A Journey of faith within the church, the culture and the world
Monday, February 18, 2013
A Lenten Reflection for February 18
My little children, I am writing these things to you so that you may not sin. But if anyone does sin, we have an advocate with the Father, Jesus Christ the righteous; and he is the atoning sacrifice for our sins, and not for ours only but also for the sins of the whole world.
Now by this we may be sure that we know him, if we obey his commandments. Whoever says, “I have come to know him,” but does not obey his commandments, is a liar, and in such a person the truth does not exist; but whoever obeys his word, truly in this person the love of God has reached perfection. By this we may be sure that we are in him: whoever says, “I abide in him,” ought to walk just as he walked. (1 John 2:1-6)
We Christians often have a hard time with the word universal. We resist the idea that, in the end, salvation with be universal—that all, including all the worst humans of history, will be welcomed into God’s presence. We call that notion universalism, and a lot of battles are waged over it.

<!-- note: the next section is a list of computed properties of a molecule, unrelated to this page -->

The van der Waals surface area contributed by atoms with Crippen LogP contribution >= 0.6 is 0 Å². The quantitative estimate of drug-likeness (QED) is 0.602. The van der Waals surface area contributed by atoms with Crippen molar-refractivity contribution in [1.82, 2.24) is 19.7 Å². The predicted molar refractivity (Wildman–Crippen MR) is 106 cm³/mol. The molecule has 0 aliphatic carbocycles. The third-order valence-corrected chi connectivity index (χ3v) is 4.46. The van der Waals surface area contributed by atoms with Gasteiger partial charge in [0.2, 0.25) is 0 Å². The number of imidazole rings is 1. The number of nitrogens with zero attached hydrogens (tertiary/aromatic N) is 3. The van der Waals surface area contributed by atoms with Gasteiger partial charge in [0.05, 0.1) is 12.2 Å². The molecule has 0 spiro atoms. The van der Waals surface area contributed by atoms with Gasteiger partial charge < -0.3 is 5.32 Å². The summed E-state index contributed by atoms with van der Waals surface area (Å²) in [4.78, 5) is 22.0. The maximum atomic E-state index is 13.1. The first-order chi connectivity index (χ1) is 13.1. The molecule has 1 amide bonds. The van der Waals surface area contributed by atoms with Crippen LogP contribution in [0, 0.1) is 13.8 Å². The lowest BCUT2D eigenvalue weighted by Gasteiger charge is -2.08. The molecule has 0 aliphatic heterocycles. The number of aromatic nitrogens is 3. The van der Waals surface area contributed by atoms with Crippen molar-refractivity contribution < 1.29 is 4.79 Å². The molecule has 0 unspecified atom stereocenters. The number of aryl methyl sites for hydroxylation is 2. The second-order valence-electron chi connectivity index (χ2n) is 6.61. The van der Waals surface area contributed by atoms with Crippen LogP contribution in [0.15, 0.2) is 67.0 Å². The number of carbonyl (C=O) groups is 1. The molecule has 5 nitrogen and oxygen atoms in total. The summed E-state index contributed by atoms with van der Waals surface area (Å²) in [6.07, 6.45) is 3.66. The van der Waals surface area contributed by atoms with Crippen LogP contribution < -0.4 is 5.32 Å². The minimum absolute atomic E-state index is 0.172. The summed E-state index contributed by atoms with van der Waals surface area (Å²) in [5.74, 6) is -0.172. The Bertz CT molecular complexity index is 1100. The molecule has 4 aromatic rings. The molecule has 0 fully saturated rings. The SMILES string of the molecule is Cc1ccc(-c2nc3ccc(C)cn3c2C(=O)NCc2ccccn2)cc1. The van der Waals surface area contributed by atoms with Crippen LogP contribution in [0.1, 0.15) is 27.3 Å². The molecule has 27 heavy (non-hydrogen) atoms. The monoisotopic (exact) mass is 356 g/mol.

In 1 John, however, something universal is described: Jesus as the atoning sacrifice for sins. Not just for yours and mine. Not just for people who call themselves Christian. This sacrifice, we are told, is for the whole world.
For the whole world. That’s a universal claim.
But there’s a particular claim as well. John says that the ones who know Jesus, the ones who have embraced this new reality of forgiveness, will give evidence of their knowing by the way they live. He says that any claims to knowing Jesus that are not accompanied by followership are lies. Not misstatements, not slip ups, not misinterpretations, not just one valid religious opinion in a sea of others. Lies. Big, fat, lies.
It’s like the story in Luke 17 about Jesus healing the ten lepers. It was a universal healing—all ten cried out, all ten were healed. But only one in particular came back to thank Jesus and give praise to God (and he was a Samaritan!). He was the only one of the ten who could really claim to know Jesus, at least to the degree that he could. The others never came back. If they said they did, then they would be liars.
The problem, however, with the whole issue of claiming to know Jesus but not walking as he walked isn’t about all the people “out there.” The problem is with me. And maybe with you. I can claim all day long that I know Jesus, that I’m a follower of Jesus, and then shut my eyes and ears to the people around me, or continue my lousy behavior because I know that God is in the forgiveness business.
And when I close myself off to the hurting, the poor, the hungry, the sick, and the lost, I shut myself off to Jesus, because he is there with them. And when I quit walking with Jesus, no longer tracking his steps or trusting the path he’s on, then I become a liar.